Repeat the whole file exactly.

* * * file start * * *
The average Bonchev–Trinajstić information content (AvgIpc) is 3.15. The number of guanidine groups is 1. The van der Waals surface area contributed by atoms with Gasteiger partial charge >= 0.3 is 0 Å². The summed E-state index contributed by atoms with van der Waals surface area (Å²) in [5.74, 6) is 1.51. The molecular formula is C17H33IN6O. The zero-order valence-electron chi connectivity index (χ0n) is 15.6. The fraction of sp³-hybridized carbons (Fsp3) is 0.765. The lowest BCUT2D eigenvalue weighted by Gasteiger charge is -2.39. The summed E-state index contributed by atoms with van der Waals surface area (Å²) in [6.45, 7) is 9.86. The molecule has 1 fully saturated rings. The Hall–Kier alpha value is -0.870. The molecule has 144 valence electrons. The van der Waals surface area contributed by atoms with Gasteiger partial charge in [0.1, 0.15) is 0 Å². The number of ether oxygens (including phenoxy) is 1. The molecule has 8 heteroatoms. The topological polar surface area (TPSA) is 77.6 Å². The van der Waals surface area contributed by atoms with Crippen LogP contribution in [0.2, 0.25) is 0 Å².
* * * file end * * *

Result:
The average Bonchev–Trinajstić information content (AvgIpc) is 3.15. The number of guanidine groups is 1. The van der Waals surface area contributed by atoms with Gasteiger partial charge >= 0.3 is 0 Å². The summed E-state index contributed by atoms with van der Waals surface area (Å²) in [5.74, 6) is 1.51. The molecular formula is C17H33IN6O. The zero-order valence-electron chi connectivity index (χ0n) is 15.6. The fraction of sp³-hybridized carbons (Fsp3) is 0.765. The lowest BCUT2D eigenvalue weighted by Gasteiger charge is -2.39. The summed E-state index contributed by atoms with van der Waals surface area (Å²) in [6.45, 7) is 9.86. The molecule has 1 fully saturated rings. The Hall–Kier alpha value is -0.870. The molecule has 144 valence electrons. The van der Waals surface area contributed by atoms with Gasteiger partial charge in [0.1, 0.15) is 0 Å². The number of ether oxygens (including phenoxy) is 1. The molecule has 8 heteroatoms. The topological polar surface area (TPSA) is 77.6 Å². The van der Waals surface area contributed by atoms with Crippen LogP contribution in [0.2, 0.25) is 0 Å².